Extending grace and new mercies each day

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Years ago I spent the summer as a school director leading a team of staff members responsible for coaching new teachers as they “student taught” summer school.  Not only were they new to the education profession, I was new to school leadership.  So in many ways, it felt like the blind leading the blind (sound familiar new parents?).  Fortunately I had a very veteran team around me and a boss, now a good friend and mentor, who had years of experience herself supporting school leaders.  Though I was years away from becoming a father, I gained a life lesson that would stick with me and serve as foundation for positive discipline as a parent.

One day that summer I was doing something I shouldn’t have done, to be honest I can’t even remember what it was.  It was an error in judgement that led to a mistake for my teachers.  My boss called me on it, but in a way that addressed the action and behavior, not myself as a person.  Then I remember how about 5 minutes later she came up to me and we had a totally different interaction.  I remember because I was still sulking at first from feeling reprimanded.  Yet, minutes after giving me some critical feedback, she was joking with me and acting as if there was no distance between us.  In fact, I think we even ended up laughing and talking about it.  I remember hearing her specifically tell our team, if you’ve got to have a corrective conversation with a team member (which as a leader and parent, it’s your job to correct misbehaviors), ensure that the next interaction you have with them is a positive one.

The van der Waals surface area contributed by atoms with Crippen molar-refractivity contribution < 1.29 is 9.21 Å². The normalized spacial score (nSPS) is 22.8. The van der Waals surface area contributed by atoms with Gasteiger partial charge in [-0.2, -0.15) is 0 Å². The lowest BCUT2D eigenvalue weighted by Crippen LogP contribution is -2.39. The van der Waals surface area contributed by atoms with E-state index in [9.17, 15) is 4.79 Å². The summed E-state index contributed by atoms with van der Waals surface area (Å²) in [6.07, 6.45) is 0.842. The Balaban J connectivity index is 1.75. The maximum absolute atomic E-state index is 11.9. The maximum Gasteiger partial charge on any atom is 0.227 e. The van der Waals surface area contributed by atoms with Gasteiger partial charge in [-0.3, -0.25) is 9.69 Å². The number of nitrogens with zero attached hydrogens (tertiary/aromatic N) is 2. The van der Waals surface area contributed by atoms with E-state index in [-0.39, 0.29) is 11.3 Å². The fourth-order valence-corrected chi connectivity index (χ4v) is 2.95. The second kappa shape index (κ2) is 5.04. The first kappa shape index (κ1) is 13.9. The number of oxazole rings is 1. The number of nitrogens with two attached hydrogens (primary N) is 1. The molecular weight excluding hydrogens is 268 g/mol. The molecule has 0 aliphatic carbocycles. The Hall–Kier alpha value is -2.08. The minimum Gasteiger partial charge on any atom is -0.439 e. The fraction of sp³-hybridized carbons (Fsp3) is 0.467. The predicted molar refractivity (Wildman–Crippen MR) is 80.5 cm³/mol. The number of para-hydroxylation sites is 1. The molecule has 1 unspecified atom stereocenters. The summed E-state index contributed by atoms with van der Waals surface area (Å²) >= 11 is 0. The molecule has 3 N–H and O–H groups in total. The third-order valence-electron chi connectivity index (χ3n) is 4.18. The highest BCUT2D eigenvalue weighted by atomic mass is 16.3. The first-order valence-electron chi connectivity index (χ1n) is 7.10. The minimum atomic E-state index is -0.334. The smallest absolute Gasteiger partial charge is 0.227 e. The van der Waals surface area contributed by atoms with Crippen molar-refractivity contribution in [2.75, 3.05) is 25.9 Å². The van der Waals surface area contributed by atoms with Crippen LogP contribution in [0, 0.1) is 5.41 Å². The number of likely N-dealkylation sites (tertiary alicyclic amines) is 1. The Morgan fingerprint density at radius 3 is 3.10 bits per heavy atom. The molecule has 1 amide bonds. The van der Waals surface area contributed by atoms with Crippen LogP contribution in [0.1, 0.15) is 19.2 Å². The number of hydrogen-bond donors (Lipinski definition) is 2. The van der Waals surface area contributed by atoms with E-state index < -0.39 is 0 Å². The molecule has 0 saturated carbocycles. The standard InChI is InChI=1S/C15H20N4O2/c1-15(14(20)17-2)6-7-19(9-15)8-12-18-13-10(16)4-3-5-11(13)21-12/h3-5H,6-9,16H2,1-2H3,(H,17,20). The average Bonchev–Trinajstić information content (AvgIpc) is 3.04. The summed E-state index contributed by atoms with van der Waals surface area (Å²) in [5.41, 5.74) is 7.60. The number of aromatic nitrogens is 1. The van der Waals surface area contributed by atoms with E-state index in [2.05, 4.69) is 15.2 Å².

What an application for parenting!  Especially as our kids grow up and begin to associate our feedback with their personal concept of self, we have to find ways to reinforce the fact that our discipline is an act of love.  Last night we had to call one of our children on the carpet about her recent behaviors.  Despite feeling disappointed in her choices and furious at her lack of judgement, we attempted to be levelheaded in expressing our feedback.  Before going to bed I read another chapter of The Love Dare for Parents, this time about how love wins hearts.  I wondered to myself- how do I ensure that this doesn’t lose her heart?  I woke up reminded of the answer.  As a person of faith, I believe that God attempts win our hearts everyday with the demonstration of brand new mercies.  He essentially wipes the slate clean so that there’s no distance between us in our relationship.  This is what our parenting needs.

We need to be able to wipe the slate clean everyday and wake up prepared to extend new mercies to our children- this minimizes the distance.  We’re not perfect and neither are they.  More mistakes are coming (it’s a part of growth), yet it’s important to remember that what we’re angry, upset, or disappointed about is the behavior, not the person.  I heard a quote from my pastor that grace is getting what you don’t deserve, and mercy is not getting what you do deserve.  Our job as parents is to find the balance between extending grace and new mercies each day, because we all need both.

SDW3

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